I recently read a case study about The Walt Disney Company and their “ITIL Journey”. Since the mid-2000’s, Disney has worked to adopt and align their IT servicing with ITIL best practice. (Case study from Axelos.)
Most striking for me from the study is not the elements of ITIL, but instead Disney’s strategy for championing the change through education and internal expertise. Widespread understanding and acceptance was vital, enabled by everything from “lunch ‘n’ learn sessions to training programs from executive level on down.
A key to the initiative was building a group of experts who were trained extensively to serve as internal Change Champions. Characteristics of these experts were identified:
- Change Champions are able to articulate the vision for the processes they manage or work with.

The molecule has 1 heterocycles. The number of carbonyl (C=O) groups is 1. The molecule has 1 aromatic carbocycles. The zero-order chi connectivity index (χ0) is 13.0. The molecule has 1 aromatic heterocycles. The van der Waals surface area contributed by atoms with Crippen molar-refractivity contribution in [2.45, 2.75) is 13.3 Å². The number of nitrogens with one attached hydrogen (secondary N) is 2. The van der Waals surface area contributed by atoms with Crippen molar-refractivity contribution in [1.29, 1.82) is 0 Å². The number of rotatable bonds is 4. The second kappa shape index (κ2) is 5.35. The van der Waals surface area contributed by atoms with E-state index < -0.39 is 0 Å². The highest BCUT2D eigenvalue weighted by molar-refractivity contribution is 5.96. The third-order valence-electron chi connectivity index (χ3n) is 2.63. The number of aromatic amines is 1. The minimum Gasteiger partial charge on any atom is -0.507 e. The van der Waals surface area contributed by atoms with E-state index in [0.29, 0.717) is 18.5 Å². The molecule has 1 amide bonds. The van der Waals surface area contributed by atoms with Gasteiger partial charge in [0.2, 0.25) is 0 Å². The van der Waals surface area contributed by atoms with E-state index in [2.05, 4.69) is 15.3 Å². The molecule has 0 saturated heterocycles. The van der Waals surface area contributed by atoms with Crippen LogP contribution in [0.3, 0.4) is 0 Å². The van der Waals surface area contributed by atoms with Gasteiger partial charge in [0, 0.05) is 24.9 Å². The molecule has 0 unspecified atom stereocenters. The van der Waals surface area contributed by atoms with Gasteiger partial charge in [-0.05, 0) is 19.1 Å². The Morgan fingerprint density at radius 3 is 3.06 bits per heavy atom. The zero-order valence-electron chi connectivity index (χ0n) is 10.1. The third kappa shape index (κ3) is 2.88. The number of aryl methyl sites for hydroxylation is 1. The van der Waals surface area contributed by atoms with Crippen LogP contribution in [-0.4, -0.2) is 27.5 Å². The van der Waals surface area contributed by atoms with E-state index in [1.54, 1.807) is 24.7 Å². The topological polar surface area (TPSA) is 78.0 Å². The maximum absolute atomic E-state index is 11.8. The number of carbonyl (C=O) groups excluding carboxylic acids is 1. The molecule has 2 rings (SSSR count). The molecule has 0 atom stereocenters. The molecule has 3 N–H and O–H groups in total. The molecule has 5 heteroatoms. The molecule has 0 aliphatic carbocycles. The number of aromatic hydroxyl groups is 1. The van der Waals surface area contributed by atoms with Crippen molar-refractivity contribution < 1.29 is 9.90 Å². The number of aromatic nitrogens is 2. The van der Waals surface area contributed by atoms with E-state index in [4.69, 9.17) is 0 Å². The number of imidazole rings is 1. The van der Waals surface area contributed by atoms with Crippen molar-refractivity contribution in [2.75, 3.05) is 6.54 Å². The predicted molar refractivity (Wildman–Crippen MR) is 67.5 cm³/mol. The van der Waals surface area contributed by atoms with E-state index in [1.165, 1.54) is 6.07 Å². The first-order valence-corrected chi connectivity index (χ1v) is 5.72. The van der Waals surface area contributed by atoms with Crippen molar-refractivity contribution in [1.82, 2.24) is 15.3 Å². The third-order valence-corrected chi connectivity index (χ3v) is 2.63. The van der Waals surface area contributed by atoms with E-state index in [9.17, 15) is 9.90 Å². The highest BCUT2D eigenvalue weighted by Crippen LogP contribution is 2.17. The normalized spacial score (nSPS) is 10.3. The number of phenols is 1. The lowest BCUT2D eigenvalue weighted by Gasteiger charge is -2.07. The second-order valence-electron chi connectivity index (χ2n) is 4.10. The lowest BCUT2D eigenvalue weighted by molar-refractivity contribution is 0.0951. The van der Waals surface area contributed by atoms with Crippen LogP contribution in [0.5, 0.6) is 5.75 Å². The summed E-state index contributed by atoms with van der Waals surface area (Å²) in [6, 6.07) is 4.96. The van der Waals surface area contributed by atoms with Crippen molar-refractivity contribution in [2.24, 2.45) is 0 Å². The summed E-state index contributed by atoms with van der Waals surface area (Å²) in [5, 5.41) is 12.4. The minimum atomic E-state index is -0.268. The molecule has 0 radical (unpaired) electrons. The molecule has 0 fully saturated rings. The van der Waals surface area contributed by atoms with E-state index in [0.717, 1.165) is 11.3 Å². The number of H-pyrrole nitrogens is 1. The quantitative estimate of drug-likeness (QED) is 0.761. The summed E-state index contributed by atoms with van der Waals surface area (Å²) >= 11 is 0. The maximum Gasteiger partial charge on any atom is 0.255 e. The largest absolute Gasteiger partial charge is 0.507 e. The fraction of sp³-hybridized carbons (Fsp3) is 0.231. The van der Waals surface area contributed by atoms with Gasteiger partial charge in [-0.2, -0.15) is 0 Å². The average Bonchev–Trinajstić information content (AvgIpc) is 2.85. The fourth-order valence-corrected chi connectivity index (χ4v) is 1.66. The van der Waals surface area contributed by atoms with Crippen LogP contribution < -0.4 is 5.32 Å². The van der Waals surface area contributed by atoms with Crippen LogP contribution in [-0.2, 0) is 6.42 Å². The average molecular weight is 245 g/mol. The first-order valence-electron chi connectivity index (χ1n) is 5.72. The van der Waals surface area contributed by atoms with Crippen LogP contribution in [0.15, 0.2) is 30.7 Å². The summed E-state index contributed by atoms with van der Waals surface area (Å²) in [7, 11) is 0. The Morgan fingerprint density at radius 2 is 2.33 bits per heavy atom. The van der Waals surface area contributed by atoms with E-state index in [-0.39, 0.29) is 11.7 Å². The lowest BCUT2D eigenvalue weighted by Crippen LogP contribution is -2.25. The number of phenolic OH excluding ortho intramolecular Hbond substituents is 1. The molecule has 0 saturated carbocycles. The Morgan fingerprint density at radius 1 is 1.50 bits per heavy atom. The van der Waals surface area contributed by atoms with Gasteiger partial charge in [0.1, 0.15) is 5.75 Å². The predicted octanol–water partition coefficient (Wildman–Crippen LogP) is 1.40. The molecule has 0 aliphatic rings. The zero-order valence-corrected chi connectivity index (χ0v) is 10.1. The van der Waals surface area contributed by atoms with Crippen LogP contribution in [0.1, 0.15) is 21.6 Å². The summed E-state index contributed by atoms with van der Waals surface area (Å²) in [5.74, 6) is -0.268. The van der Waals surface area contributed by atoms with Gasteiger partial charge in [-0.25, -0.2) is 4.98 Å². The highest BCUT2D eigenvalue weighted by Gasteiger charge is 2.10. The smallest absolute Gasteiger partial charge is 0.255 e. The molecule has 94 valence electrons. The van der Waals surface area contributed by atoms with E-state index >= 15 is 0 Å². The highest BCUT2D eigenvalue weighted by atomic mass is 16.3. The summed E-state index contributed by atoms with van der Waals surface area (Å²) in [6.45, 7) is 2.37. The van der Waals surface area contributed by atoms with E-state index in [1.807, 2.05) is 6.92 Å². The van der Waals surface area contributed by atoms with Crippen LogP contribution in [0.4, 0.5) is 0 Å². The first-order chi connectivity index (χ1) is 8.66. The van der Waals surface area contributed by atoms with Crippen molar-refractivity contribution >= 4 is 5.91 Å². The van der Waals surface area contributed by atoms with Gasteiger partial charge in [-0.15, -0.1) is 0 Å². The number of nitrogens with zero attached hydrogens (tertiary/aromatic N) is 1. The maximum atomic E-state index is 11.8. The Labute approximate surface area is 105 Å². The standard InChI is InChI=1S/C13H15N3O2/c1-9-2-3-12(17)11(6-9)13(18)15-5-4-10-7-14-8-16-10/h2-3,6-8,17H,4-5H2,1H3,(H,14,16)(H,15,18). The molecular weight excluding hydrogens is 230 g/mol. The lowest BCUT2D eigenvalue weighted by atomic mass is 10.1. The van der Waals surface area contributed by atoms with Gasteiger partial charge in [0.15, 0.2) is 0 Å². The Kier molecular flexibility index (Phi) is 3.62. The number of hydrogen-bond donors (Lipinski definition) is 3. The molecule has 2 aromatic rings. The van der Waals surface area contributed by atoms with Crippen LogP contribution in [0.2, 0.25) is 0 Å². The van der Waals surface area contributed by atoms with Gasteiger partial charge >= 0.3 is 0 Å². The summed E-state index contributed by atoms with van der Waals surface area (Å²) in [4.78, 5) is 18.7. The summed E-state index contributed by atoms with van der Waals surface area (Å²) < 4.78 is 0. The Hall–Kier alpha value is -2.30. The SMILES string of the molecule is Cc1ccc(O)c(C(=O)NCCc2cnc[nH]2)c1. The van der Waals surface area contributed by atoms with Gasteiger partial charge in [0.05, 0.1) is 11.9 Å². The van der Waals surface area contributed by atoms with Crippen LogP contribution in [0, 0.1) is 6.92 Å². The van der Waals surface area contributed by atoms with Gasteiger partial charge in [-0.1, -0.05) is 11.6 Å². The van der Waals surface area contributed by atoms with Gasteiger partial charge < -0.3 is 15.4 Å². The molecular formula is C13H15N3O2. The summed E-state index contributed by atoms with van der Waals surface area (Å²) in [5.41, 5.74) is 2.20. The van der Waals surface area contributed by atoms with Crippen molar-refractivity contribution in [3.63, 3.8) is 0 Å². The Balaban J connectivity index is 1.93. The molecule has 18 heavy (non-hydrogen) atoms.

- Change Champions are able to learn and understand the considerable amount of information that IT-servicing comprises.
- Change Champions have a personality that can persuade and influence people, work collaboratively, and fight resistance.
- Change Champions are able to leverage knowledge and best practice and have an understanding of what is doable.
organization. We want people with executive control – directors and VPs – but also from the
management ranks, or individual contributors… We want people who share a passion for
best practice and who can influence the people around them. We have found that people who are
doubters at the beginning, but who come to find out more and are gradually converted, are the best
It’s not easy. Changing, improving and becoming a world class IT organization requires not only the processes and technology, but also the talent to champion the change.
Let’s use the Disney example, let’s get started. The characteristics for champions serve as a reminder to us all. What characteristics do we need to develop in order to achieve positive change in our organization?